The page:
Linked by Thom Holwerda on Thu 9th Sep 2010 17:40 UTC, submitted by kragil
Linux Ahem. I just had to write that all-caps headline. Broadcom's wireless chips - used by just about everybody in this industry - have been a major pain in the bum for Linux users, because the company did not release open source drivers. Workarounds had to be created, lots of pain was had in the process, but now, Broadcom has finally seen the light: they have open sourced their wireless Linux drivers.
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UltraZelda64
Member since:
2006-12-05

...both in Windows and Linux. In Windows, sure, it works... at first. But for some reason, the drivers decide to completely stop working at random and need some fiddling or a reinstall; either way, it's plenty of wasted time, and I've seen some weird things happen in Windows with wireless drivers (ie. complete inability to remember what password I just entered two seconds ago for a wireless connection). Linux? Good luck. Either it doesn't work or... it doesn't work. If you're lucky enough to have a wire going to the machine, some distros have the ability to easily download the drivers... but that defeats the point of wireless in the first place, doesn't it? Having to use a wired connection to download wireless drivers?

This is a major win here. I've tried buying wireless chips that are Linux-friendly, but when I do some snooping around, I always find out that the particular revision/version of the chip is the dreaded Broadcom. Just one question... does anyone know if this includes devices that use firmware that must be uploaded to the chip? Is that firmware part of the "drivers" or is it still locked down by copyright?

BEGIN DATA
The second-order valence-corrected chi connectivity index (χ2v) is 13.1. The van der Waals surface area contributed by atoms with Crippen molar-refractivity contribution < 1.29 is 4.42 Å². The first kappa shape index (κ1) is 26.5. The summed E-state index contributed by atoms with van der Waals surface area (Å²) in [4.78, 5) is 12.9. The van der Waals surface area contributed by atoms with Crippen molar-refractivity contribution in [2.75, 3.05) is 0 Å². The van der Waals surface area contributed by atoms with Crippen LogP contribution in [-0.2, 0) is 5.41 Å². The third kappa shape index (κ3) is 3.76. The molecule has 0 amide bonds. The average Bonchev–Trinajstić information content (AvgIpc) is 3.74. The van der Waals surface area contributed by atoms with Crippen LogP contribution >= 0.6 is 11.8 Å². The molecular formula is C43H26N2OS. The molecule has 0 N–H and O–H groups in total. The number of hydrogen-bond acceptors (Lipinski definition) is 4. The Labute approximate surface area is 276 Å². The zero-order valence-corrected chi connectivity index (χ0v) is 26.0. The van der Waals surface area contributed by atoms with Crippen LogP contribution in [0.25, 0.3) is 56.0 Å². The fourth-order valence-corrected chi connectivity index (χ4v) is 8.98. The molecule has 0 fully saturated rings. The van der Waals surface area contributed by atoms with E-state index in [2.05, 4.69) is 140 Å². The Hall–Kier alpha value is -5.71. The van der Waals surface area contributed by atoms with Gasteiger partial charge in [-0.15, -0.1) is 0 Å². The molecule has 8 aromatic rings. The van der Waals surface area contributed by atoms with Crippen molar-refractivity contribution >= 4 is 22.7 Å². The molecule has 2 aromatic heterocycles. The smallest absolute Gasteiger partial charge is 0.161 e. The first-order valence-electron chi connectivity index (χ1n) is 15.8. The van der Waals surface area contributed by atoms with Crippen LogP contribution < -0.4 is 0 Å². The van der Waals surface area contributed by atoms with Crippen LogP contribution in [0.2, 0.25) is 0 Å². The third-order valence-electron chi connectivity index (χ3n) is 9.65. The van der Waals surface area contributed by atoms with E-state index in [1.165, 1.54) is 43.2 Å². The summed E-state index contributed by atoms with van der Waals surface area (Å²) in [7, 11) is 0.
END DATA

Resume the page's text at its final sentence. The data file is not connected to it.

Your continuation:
Too bad this didn't happen sooner, like before Debian froze Squeeze...

Edited 2010-09-10 03:37 UTC

Reply Score: 2

lemur2 Member since:
2007-02-17

Too bad this didn't happen sooner, like before Debian froze Squeeze...


Debian has apparently re-instated support for backports.

http://www.linuxcompatible.org/news/story/debian_backports_service_...

Reply Parent Score: 2

UltraZelda64 Member since:
2006-12-05

"Too bad this didn't happen sooner, like before Debian froze Squeeze...


Debian has apparently re-instated support for backports.

http://www.linuxcompatible.org/news/story/debian_backports_service_...
"
Yeah, I heard about that. But doesn't that mean that, still, the backports repository must be added manually and anything in it needs to be installed manually as well?

What I meant is, it would be nice if this would have happened sooner so Debian could have put it directly in the distribution. In other words, no need to have an ethernet cable connected to the machine to download bc43-fwcutter or whatever it is, it would just work after installing the OS. AFAIK, backports doesn't work that way. It's 100% manual.

Reply Parent Score: 2